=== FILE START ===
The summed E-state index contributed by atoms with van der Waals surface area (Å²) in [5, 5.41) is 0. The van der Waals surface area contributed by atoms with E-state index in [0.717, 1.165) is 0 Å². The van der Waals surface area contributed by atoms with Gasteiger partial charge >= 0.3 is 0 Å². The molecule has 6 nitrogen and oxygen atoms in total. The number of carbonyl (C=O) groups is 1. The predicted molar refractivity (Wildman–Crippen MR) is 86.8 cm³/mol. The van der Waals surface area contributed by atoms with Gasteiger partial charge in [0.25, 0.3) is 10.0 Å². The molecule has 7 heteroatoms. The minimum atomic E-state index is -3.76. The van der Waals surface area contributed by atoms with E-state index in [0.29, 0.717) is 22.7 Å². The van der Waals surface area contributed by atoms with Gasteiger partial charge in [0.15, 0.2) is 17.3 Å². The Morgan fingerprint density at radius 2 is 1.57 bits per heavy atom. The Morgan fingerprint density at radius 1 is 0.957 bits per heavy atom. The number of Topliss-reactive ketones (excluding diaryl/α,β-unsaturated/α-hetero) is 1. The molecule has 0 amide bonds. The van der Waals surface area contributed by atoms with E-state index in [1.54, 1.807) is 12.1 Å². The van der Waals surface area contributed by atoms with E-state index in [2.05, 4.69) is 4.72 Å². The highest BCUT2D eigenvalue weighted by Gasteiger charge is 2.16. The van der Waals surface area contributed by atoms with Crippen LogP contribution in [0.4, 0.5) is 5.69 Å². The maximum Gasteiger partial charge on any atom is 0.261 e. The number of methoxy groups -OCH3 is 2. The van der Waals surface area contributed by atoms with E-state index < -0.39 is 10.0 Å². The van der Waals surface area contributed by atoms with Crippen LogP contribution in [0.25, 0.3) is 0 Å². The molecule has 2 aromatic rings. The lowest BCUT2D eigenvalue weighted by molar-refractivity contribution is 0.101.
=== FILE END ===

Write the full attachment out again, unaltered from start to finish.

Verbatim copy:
The summed E-state index contributed by atoms with van der Waals surface area (Å²) in [5, 5.41) is 0. The van der Waals surface area contributed by atoms with E-state index in [0.717, 1.165) is 0 Å². The van der Waals surface area contributed by atoms with Gasteiger partial charge >= 0.3 is 0 Å². The molecule has 6 nitrogen and oxygen atoms in total. The number of carbonyl (C=O) groups is 1. The predicted molar refractivity (Wildman–Crippen MR) is 86.8 cm³/mol. The van der Waals surface area contributed by atoms with Gasteiger partial charge in [0.25, 0.3) is 10.0 Å². The molecule has 7 heteroatoms. The minimum atomic E-state index is -3.76. The van der Waals surface area contributed by atoms with E-state index in [0.29, 0.717) is 22.7 Å². The van der Waals surface area contributed by atoms with Gasteiger partial charge in [0.15, 0.2) is 17.3 Å². The Morgan fingerprint density at radius 2 is 1.57 bits per heavy atom. The Morgan fingerprint density at radius 1 is 0.957 bits per heavy atom. The number of Topliss-reactive ketones (excluding diaryl/α,β-unsaturated/α-hetero) is 1. The molecule has 0 amide bonds. The van der Waals surface area contributed by atoms with E-state index in [1.54, 1.807) is 12.1 Å². The van der Waals surface area contributed by atoms with E-state index in [2.05, 4.69) is 4.72 Å². The highest BCUT2D eigenvalue weighted by Gasteiger charge is 2.16. The van der Waals surface area contributed by atoms with Crippen LogP contribution in [0.4, 0.5) is 5.69 Å². The maximum Gasteiger partial charge on any atom is 0.261 e. The number of methoxy groups -OCH3 is 2. The van der Waals surface area contributed by atoms with E-state index < -0.39 is 10.0 Å². The van der Waals surface area contributed by atoms with Crippen LogP contribution in [0.25, 0.3) is 0 Å². The molecule has 2 aromatic rings. The lowest BCUT2D eigenvalue weighted by molar-refractivity contribution is 0.101.